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Mission Impossible: Dead Reckoning – a modern spy film that knows the value of old tech

Warning: this article contains spoilers for Mission Impossible: Dead Reckoning Part One.

Mission Impossible: Dead Reckoning Part One is a pulsatingly entertaining spy film that combines frenetic action, globetrotting visuals and spectacular set pieces.

The film is the latest in a near 30-year franchise (itself an adaptation of a popular 1960s TV spy series), Mission Impossible is characterised by state-of-the-art surveillance systems. Dead Reckoning confronts the implications of over-reliance on digital technology.

The emergence of artificial intelligence (AI) as a fundamental threat to concepts of truth and reality provides the film with an intriguing (and timely) central antagonist.

The team must go back to basics and rediscover the merits of physical archives, analogue communication systems and personal friendships to thwart the relentless information-gathering algorithm of the all-seeing “Entity”.

Digital heritage

Tom Cruise reprises his role as Ethan Hunt, a now-ageing spy tasked with finding the (literal) key to the AI mainframe. His mission briefing is refreshingly low-key, concealed within an Uber Eats-style food delivery.

The package contains an old-school Dictaphone cassette tape and several printed photographs. It is a nod to the original TV series and a throwback to the pre-digital age of cold war spycraft. It’s a far cry from the technological innovations of previous Mission Impossible films and an early indication of the intrinsic value of the traditional objects and methods of espionage.

With cloud-based information systems developing sentience and playing havoc with global security, governments and intelligence agencies must revert to retro tools to create physical records. The humble typewriter – a mainstay of 20th century western spy films – makes a comeback, generating mountains of paperwork as the authorities attempt to preserve sensitive data, which is now compromised by online connectivity.

The ongoing value of seemingly obsolete technology is a key theme in Dead Reckoning, despite the franchise’s reputation for high-tech inventions. At one stage, an analogue satellite previously donated to a local weather station is re-appropriated for an operations control room. This allows surveillance to continue offline, but also indicates how extensively military technologies have been assimilated into public and civilian life.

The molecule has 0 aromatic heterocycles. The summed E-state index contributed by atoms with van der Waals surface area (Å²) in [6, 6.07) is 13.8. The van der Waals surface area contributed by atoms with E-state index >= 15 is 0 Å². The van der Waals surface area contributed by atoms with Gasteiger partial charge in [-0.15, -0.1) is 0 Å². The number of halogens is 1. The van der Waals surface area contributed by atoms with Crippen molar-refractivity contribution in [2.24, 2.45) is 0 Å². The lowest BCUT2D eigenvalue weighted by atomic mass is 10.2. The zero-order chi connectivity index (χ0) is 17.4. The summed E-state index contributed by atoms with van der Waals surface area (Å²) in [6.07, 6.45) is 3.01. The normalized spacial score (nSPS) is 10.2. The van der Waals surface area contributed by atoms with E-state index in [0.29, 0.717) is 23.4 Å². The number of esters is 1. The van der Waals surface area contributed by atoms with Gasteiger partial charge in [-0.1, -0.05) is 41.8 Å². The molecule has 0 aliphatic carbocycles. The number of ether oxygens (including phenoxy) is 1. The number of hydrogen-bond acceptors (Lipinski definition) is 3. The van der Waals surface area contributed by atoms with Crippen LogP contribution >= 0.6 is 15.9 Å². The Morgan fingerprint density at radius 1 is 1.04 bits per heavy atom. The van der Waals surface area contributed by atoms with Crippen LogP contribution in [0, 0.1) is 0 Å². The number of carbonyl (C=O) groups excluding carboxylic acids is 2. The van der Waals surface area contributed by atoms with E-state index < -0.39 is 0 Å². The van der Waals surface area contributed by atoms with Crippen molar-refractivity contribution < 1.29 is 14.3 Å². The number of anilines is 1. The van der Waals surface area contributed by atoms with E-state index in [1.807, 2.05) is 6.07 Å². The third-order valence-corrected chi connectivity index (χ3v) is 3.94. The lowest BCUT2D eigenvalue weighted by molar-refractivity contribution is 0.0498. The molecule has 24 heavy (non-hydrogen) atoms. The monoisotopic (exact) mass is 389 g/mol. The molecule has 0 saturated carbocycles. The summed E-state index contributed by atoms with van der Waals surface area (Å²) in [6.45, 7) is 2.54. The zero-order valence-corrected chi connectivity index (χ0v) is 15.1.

The cigarette lighter that Hunt uses throughout the film as a mark of his identity is an incongruous piece of kit for a dedicated nonsmoker. It recalls the famous cigarette lighter belonging to George Smiley in John Le Carré’s novel Tinker Tailor Soldier Spy, which is a symbol of the character’s all-too-human flaws. Hunt’s own lighter is an emblem of his ingenuity.

Missed connections

The human capacity to make mistakes, act illogically and think creatively gives the team a fighting chance to outsmart the machine. Friendship and loyalty are shown to be both a weakness and a strength when trying to stay one step ahead of the calculated manipulations of Entity.

Disconnected from online systems, Hunt and his team must rediscover their offline bonds. They are forced to rely on each other’s emotional decision making – with all the associated flaws, inconsistencies and contradictions – to get them through. Ultimately, it is Hunt’s capacity for mercy that throws a metaphorical spanner into the works and (for now) allows him to retake control of the narrative.

Man and woman hang in an train carriage.
Tom Cruise.
Entertainment Pictures/Alamy

Dead Reckoning Part One has been released against the backdrop of Twitter’s transition from a functioning social platform to a glitch-ridden shadow of its former self. The film makes the case for finding alternative, offline ways of building and nurturing relationships. It points to the limitations of digital networks and the value of human connections.

By drawing attention to the technological heritage of typewriters, cassette tapes and analogue satellites, the film also acknowledges its own place in the spy genre. Mission Impossible has been going for 30 years and even if newer spy franchises come along, this one isn’t outdated yet.


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